Posted on behalf of Lisa Rogers.
What conference did I go to?
I attended the USENIX Large Installation System Administration (LISA) conference. I was there to recruit participants for a study we are conducting on system administrators who handle software updates for multiple machines. This is a unusual and difficult target demographic to recruit for so I wanted to use the conference as a way to reach the right study population. I also wanted to gain further background information of the industry at large to inform our data collection and data analysis processes.
Where was the conference held?
In the Market District of San Francisco just across the street from the Bay.
What was my favorite part of the conference?
The community was incredibly welcoming. So many people took the time to talk to me about our research, and career paths, and even on blue sky topics such as the one discussion we had on the best way to RFID tag a moving entity like a cow. I had not ever been to a conference before with quite as much of an open source culture. It was fascinating hearing people from all facets of the industry have very frank conversations about their methods, corporate culture, and policy barriers.
What was my least favorite part of the conference?
That there were so many interesting things going on at the same time and I could not be at all of them! I am really glad they posted the talks online, but wish I had known they didn’t post the tutorials as well. I would have attended tutorials rather than talks if I had known.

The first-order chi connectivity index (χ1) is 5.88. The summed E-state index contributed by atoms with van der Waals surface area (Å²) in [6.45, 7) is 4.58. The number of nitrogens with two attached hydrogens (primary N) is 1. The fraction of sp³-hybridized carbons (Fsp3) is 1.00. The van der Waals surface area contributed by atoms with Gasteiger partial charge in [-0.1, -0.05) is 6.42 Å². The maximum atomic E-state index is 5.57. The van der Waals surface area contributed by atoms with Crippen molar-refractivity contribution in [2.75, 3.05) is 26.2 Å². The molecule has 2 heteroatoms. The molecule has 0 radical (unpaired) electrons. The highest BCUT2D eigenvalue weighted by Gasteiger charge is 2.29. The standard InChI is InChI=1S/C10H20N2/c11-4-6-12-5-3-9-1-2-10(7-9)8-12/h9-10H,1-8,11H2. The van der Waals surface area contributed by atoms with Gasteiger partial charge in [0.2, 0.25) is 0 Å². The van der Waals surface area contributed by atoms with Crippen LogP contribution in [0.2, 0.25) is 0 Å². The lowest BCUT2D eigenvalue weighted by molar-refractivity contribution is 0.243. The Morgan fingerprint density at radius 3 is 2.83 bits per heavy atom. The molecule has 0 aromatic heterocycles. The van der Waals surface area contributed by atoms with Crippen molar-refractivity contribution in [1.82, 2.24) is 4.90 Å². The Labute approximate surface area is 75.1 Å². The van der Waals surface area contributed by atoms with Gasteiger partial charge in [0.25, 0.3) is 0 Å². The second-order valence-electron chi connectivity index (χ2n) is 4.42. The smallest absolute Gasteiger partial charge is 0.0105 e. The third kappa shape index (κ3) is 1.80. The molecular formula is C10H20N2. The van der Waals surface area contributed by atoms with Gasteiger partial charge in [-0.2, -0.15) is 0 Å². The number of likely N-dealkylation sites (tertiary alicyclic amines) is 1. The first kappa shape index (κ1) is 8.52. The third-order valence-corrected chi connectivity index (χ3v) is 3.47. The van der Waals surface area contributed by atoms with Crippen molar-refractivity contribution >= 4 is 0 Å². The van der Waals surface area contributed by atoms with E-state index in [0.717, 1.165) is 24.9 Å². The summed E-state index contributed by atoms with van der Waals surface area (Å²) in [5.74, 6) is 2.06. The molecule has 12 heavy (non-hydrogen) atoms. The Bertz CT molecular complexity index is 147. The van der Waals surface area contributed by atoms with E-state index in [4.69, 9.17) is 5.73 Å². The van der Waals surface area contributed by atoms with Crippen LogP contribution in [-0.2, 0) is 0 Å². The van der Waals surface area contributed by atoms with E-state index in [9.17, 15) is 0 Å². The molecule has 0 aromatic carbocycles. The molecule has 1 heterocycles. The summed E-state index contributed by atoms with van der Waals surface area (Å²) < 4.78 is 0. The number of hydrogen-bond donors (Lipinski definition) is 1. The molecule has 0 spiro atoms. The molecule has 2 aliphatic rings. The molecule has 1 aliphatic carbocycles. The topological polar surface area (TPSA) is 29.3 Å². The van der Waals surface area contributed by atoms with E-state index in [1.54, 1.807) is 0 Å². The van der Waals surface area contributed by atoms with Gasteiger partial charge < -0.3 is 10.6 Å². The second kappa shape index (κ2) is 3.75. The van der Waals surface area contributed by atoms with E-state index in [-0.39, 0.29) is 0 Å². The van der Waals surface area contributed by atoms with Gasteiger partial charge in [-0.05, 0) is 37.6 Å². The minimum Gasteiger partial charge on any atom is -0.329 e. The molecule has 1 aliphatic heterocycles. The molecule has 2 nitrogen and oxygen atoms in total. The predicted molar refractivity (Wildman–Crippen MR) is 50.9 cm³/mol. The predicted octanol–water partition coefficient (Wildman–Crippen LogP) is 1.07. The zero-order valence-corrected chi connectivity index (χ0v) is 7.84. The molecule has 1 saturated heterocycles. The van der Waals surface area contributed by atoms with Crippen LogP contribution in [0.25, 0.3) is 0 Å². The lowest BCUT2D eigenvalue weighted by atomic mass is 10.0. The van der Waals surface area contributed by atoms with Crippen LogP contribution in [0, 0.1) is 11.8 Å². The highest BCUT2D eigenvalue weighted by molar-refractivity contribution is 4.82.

What lessons did I learn from recruiting participants from a conference setting?
We set up a booth to attract potential participants to take our survey or sign up for an interview. This was pre-arranged with the conference organizers. We took care to make our booth colorful and to have lots of swag to use to compensate potential participants if they passed our table such as little LEGO packs and candy. I learned that the LEGOs we had at the table at the EXPO drew many more people than the phone incentive we were offering for participation in our survey. Also, I had put many chairs at the booth since the EXPO was mostly standing and these chairs were a big draw for people to sit down and take the survey. For the future, even if they are less expensive or fancy, tangible incentives such as our LEGOs or candy were much more enticing to participants than the chance of a big figure prize. Next time I would capitalize on that kind of incentive for study participation more, and perhaps do a daily raffle or the like on a smaller prize to draw people to the booth. I noticed that worked well for some of the other booths. Also, very few people wanted to use their limited conference time to complete the interview. It was a great place for recruiting for a short survey but not so much for conducting a longer style interview. I actually did, however, interview many people who signed up at the conference at a later stage, soon after I returned from the event.
Having a booth definitely changed the conference experience as well. Even when I was not at the EXPO, I had a hard time making it into talks, because people recognized me and would be curious to discuss our research. Given the purpose of my presence at the conference, I saw these as great opportunities as well. During my “Hallway Track” I learned everything from the basics of programming embedded RFIDs, to how to justify training budgets (especially once your company is acquired by a large company), to non traditional paths in DevOPs that leverage an HCI background.